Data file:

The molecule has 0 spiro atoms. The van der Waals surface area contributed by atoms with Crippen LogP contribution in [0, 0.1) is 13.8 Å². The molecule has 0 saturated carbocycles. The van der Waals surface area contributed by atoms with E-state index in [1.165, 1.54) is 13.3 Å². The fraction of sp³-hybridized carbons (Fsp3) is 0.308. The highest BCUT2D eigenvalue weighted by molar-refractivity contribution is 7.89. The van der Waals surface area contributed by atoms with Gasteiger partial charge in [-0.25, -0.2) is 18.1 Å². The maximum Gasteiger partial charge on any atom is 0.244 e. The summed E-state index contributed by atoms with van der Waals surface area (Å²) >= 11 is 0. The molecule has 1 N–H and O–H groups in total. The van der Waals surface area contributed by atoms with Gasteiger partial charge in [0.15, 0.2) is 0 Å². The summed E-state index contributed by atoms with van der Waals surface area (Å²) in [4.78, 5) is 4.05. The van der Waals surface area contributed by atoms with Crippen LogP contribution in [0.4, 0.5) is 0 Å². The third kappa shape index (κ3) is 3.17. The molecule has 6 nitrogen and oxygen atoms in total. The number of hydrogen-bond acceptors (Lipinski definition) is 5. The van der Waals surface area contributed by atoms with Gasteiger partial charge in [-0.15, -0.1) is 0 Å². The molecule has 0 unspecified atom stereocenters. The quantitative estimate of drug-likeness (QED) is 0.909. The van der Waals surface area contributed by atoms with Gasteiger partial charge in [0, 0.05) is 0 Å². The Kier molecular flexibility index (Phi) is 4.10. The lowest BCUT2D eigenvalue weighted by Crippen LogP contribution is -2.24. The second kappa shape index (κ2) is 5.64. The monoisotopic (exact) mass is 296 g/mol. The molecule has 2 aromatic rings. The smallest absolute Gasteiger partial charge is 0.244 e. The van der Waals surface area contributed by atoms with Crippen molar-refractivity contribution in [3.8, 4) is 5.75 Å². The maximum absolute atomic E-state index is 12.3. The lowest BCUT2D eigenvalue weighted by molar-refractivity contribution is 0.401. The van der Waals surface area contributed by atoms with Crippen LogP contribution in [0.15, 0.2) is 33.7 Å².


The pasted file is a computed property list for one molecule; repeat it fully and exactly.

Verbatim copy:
The molecule has 0 spiro atoms. The van der Waals surface area contributed by atoms with Crippen LogP contribution in [0, 0.1) is 13.8 Å². The molecule has 0 saturated carbocycles. The van der Waals surface area contributed by atoms with E-state index in [1.165, 1.54) is 13.3 Å². The fraction of sp³-hybridized carbons (Fsp3) is 0.308. The highest BCUT2D eigenvalue weighted by molar-refractivity contribution is 7.89. The van der Waals surface area contributed by atoms with Gasteiger partial charge in [-0.25, -0.2) is 18.1 Å². The maximum Gasteiger partial charge on any atom is 0.244 e. The summed E-state index contributed by atoms with van der Waals surface area (Å²) >= 11 is 0. The molecule has 1 N–H and O–H groups in total. The van der Waals surface area contributed by atoms with Gasteiger partial charge in [0.15, 0.2) is 0 Å². The summed E-state index contributed by atoms with van der Waals surface area (Å²) in [4.78, 5) is 4.05. The van der Waals surface area contributed by atoms with Crippen LogP contribution in [0.4, 0.5) is 0 Å². The third kappa shape index (κ3) is 3.17. The molecule has 6 nitrogen and oxygen atoms in total. The number of hydrogen-bond acceptors (Lipinski definition) is 5. The van der Waals surface area contributed by atoms with Gasteiger partial charge in [-0.15, -0.1) is 0 Å². The molecule has 0 unspecified atom stereocenters. The quantitative estimate of drug-likeness (QED) is 0.909. The van der Waals surface area contributed by atoms with Gasteiger partial charge in [0, 0.05) is 0 Å². The Kier molecular flexibility index (Phi) is 4.10. The lowest BCUT2D eigenvalue weighted by Crippen LogP contribution is -2.24. The second kappa shape index (κ2) is 5.64. The monoisotopic (exact) mass is 296 g/mol. The molecule has 2 aromatic rings. The smallest absolute Gasteiger partial charge is 0.244 e. The van der Waals surface area contributed by atoms with Crippen molar-refractivity contribution in [3.8, 4) is 5.75 Å². The maximum absolute atomic E-state index is 12.3. The lowest BCUT2D eigenvalue weighted by molar-refractivity contribution is 0.401. The van der Waals surface area contributed by atoms with Crippen LogP contribution in [0.15, 0.2) is 33.7 Å².